Healthy Living: Should pregnant women get the COVID-19 vaccine?

Oregon Medical Group OBGYN Dr. Melanie Konradi has begun receiving questions from female health care workers who are eligible for the coronavirus vaccine and are pregnant but doesn't have many answers.

Posted: Dec 30, 2020 2:32 PM
Updated: Jan 6, 2021 10:07 AM

EUGENE, Ore. -- Oregon Medical Group OBGYN Dr. Melanie Konradi has begun receiving questions from health care workers who are pregnant and have been offered the coronavirus vaccine, but she doesn't have many answers.

"We're working in an information vacuum," she said. 

According to Konradi, vaccines and medicines aren't tested on pregnant women during clinical trials, and health care workers rely on experience in the field to guide their recommendations. With vaccine distribution still just getting underway, there isn't much safety data available.

"Based on experience with previous vaccinations and what we know about the science of this vaccine, it's probably safe. When it really comes down to it, I'm recommending it," said Konradi.

Both the Pfizer and Moderna vaccines are mRNA vaccines, meaning they don't contain live virus or virus particles. According to Konradi, that theoretically means they should not impact the fetus the way live vaccinations like MMR and chickenpox shots can.

"Based on the paradigm by which RNA is used to create proteins, this does not get into the nucleus, it does not change the fetal DNA, it cannot cause fetal cancer or fetal defects," she said.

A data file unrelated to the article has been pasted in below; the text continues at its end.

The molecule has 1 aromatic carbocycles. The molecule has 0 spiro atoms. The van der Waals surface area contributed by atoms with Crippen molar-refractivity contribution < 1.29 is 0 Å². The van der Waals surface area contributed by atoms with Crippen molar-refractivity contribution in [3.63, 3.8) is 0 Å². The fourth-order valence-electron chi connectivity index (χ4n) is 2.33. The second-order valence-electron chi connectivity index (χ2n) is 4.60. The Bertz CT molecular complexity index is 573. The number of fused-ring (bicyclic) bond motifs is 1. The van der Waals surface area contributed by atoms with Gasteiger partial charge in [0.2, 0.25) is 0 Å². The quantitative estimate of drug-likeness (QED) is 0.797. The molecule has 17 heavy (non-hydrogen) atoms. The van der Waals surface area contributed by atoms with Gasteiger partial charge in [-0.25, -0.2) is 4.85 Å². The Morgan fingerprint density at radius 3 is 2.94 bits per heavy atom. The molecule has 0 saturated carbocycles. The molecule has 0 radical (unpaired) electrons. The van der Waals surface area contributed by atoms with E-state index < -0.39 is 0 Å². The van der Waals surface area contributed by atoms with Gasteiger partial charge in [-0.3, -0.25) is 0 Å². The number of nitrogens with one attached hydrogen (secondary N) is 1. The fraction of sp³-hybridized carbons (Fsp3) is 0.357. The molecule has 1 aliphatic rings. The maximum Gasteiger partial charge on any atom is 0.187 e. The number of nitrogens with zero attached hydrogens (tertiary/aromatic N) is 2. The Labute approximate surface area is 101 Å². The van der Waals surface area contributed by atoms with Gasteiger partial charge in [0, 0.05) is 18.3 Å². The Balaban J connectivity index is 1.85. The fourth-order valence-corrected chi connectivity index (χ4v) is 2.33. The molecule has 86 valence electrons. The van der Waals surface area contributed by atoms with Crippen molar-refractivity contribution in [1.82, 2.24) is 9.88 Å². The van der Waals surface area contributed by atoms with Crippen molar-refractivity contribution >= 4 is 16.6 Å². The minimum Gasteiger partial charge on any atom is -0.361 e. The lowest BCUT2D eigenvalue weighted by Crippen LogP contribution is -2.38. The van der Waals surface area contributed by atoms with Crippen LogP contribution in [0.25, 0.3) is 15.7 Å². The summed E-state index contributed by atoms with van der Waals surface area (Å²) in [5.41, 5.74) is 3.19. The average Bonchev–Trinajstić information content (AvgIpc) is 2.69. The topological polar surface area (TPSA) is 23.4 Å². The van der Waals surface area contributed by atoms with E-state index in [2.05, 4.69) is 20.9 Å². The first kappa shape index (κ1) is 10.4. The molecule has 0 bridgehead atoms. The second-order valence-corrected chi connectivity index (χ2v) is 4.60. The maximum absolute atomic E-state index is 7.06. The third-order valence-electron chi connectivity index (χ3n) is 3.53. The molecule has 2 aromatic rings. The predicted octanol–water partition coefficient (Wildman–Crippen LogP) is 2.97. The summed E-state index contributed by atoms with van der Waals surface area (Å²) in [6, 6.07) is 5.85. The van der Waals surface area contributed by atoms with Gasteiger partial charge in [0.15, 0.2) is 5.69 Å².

Pregnant women may still experience side effects that are normal and expected with the COVID-19 vaccines, like possible fever, soreness or fatigue.

The data limitations mean that pregnant women need to weigh the risks of possibly unknown factors to the known risks of potentially getting the virus while pregnant. 

"Pregnant women have about 1.5 times the risk of needing ICU admission and about 1.7 times the risk of their peers of needing mechanical ventilation," said Konradi.

The CDC doesn't recommend against pregnant women getting the vaccine but says that for those who are offered the shot, it's a personal choice.

Konradi agrees that pregnant individuals must decide for themselves if the vaccine is right for them, but health care providers can help them weigh the risks.

"I can encourage people to get the vaccine. I can talk to them about the pros and cons. Ultimately they need to make that decision and feel comfortable with it," she said.

According to the CDC, studies in people who are pregnant are planned, and both vaccine manufacturers are monitoring people in the clinical trials who became pregnant. 

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